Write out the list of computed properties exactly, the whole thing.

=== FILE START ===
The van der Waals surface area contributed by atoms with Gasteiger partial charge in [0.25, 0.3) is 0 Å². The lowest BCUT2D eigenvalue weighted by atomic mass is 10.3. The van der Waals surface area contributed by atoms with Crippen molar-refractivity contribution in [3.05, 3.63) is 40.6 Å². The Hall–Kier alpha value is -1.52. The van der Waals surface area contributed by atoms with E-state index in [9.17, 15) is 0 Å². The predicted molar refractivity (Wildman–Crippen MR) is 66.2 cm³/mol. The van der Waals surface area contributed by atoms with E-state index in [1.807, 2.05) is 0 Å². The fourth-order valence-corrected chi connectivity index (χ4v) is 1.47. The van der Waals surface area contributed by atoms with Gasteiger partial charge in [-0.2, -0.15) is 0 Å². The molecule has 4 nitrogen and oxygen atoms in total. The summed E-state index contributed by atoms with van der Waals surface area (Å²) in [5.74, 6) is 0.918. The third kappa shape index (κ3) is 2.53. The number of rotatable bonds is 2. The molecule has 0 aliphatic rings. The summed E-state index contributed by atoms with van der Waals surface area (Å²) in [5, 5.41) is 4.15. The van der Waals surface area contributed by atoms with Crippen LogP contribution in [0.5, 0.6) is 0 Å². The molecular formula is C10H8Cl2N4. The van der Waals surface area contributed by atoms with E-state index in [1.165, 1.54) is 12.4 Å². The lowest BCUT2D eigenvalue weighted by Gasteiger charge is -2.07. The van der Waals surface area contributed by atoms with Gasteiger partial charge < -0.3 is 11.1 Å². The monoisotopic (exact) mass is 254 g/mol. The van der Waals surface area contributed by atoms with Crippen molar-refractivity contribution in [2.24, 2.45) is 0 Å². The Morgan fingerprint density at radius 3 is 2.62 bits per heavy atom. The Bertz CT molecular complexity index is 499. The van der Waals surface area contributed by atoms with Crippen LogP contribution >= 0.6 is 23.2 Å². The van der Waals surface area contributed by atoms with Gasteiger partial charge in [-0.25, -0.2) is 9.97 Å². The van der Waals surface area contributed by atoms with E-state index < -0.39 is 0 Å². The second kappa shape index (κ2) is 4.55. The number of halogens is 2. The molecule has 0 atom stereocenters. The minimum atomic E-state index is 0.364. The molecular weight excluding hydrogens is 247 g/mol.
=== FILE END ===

The van der Waals surface area contributed by atoms with Gasteiger partial charge in [0.25, 0.3) is 0 Å². The lowest BCUT2D eigenvalue weighted by atomic mass is 10.3. The van der Waals surface area contributed by atoms with Crippen molar-refractivity contribution in [3.05, 3.63) is 40.6 Å². The Hall–Kier alpha value is -1.52. The van der Waals surface area contributed by atoms with E-state index in [9.17, 15) is 0 Å². The predicted molar refractivity (Wildman–Crippen MR) is 66.2 cm³/mol. The van der Waals surface area contributed by atoms with E-state index in [1.807, 2.05) is 0 Å². The fourth-order valence-corrected chi connectivity index (χ4v) is 1.47. The van der Waals surface area contributed by atoms with Gasteiger partial charge in [-0.2, -0.15) is 0 Å². The molecule has 4 nitrogen and oxygen atoms in total. The summed E-state index contributed by atoms with van der Waals surface area (Å²) in [5.74, 6) is 0.918. The third kappa shape index (κ3) is 2.53. The number of rotatable bonds is 2. The molecule has 0 aliphatic rings. The summed E-state index contributed by atoms with van der Waals surface area (Å²) in [5, 5.41) is 4.15. The van der Waals surface area contributed by atoms with Crippen LogP contribution in [0.5, 0.6) is 0 Å². The molecular formula is C10H8Cl2N4. The van der Waals surface area contributed by atoms with E-state index in [1.165, 1.54) is 12.4 Å². The lowest BCUT2D eigenvalue weighted by Gasteiger charge is -2.07. The van der Waals surface area contributed by atoms with Gasteiger partial charge < -0.3 is 11.1 Å². The monoisotopic (exact) mass is 254 g/mol. The van der Waals surface area contributed by atoms with Crippen molar-refractivity contribution in [2.24, 2.45) is 0 Å². The Morgan fingerprint density at radius 3 is 2.62 bits per heavy atom. The Bertz CT molecular complexity index is 499. The van der Waals surface area contributed by atoms with Crippen LogP contribution >= 0.6 is 23.2 Å². The van der Waals surface area contributed by atoms with Gasteiger partial charge in [-0.25, -0.2) is 9.97 Å². The van der Waals surface area contributed by atoms with E-state index < -0.39 is 0 Å². The second kappa shape index (κ2) is 4.55. The number of halogens is 2. The molecule has 0 atom stereocenters. The minimum atomic E-state index is 0.364. The molecular weight excluding hydrogens is 247 g/mol.